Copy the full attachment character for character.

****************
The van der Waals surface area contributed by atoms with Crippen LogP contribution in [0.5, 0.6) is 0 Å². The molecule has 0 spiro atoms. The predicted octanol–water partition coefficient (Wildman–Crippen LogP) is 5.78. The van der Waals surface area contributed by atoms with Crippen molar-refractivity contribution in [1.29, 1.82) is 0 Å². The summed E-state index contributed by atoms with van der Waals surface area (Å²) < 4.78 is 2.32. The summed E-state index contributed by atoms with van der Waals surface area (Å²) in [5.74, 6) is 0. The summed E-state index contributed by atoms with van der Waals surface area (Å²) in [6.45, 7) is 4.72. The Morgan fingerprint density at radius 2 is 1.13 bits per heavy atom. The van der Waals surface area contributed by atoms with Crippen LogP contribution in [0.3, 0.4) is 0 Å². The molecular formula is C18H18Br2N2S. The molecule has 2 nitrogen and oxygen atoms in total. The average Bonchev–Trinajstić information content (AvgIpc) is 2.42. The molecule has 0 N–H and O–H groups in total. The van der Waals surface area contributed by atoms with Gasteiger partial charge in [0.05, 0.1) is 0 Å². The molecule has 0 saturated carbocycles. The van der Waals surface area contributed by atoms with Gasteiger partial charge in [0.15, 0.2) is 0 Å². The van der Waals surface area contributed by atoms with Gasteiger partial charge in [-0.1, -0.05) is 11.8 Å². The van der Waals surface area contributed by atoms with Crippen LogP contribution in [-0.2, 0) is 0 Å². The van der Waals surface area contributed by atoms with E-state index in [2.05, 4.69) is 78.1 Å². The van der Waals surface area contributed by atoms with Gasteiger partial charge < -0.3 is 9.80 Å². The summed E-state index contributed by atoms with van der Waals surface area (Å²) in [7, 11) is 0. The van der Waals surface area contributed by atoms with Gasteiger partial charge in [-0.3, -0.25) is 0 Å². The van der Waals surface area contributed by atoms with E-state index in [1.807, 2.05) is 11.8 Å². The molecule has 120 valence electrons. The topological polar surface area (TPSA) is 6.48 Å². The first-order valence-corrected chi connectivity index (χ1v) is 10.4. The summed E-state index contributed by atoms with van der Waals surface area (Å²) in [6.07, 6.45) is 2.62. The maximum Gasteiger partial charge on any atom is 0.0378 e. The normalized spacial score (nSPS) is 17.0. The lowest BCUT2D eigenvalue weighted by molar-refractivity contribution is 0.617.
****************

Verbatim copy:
The van der Waals surface area contributed by atoms with Crippen LogP contribution in [0.5, 0.6) is 0 Å². The molecule has 0 spiro atoms. The predicted octanol–water partition coefficient (Wildman–Crippen LogP) is 5.78. The van der Waals surface area contributed by atoms with Crippen molar-refractivity contribution in [1.29, 1.82) is 0 Å². The summed E-state index contributed by atoms with van der Waals surface area (Å²) < 4.78 is 2.32. The summed E-state index contributed by atoms with van der Waals surface area (Å²) in [5.74, 6) is 0. The summed E-state index contributed by atoms with van der Waals surface area (Å²) in [6.45, 7) is 4.72. The Morgan fingerprint density at radius 2 is 1.13 bits per heavy atom. The van der Waals surface area contributed by atoms with Crippen LogP contribution in [0.3, 0.4) is 0 Å². The molecular formula is C18H18Br2N2S. The molecule has 2 nitrogen and oxygen atoms in total. The average Bonchev–Trinajstić information content (AvgIpc) is 2.42. The molecule has 0 N–H and O–H groups in total. The van der Waals surface area contributed by atoms with Gasteiger partial charge in [0.05, 0.1) is 0 Å². The molecule has 0 saturated carbocycles. The van der Waals surface area contributed by atoms with Gasteiger partial charge in [0.15, 0.2) is 0 Å². The van der Waals surface area contributed by atoms with Gasteiger partial charge in [-0.1, -0.05) is 11.8 Å². The van der Waals surface area contributed by atoms with Crippen LogP contribution in [-0.2, 0) is 0 Å². The van der Waals surface area contributed by atoms with E-state index in [2.05, 4.69) is 78.1 Å². The van der Waals surface area contributed by atoms with Gasteiger partial charge < -0.3 is 9.80 Å². The summed E-state index contributed by atoms with van der Waals surface area (Å²) in [7, 11) is 0. The van der Waals surface area contributed by atoms with Gasteiger partial charge in [-0.3, -0.25) is 0 Å². The van der Waals surface area contributed by atoms with E-state index in [1.807, 2.05) is 11.8 Å². The molecule has 120 valence electrons. The topological polar surface area (TPSA) is 6.48 Å². The first-order valence-corrected chi connectivity index (χ1v) is 10.4. The summed E-state index contributed by atoms with van der Waals surface area (Å²) in [6.07, 6.45) is 2.62. The maximum Gasteiger partial charge on any atom is 0.0378 e. The normalized spacial score (nSPS) is 17.0. The lowest BCUT2D eigenvalue weighted by molar-refractivity contribution is 0.617.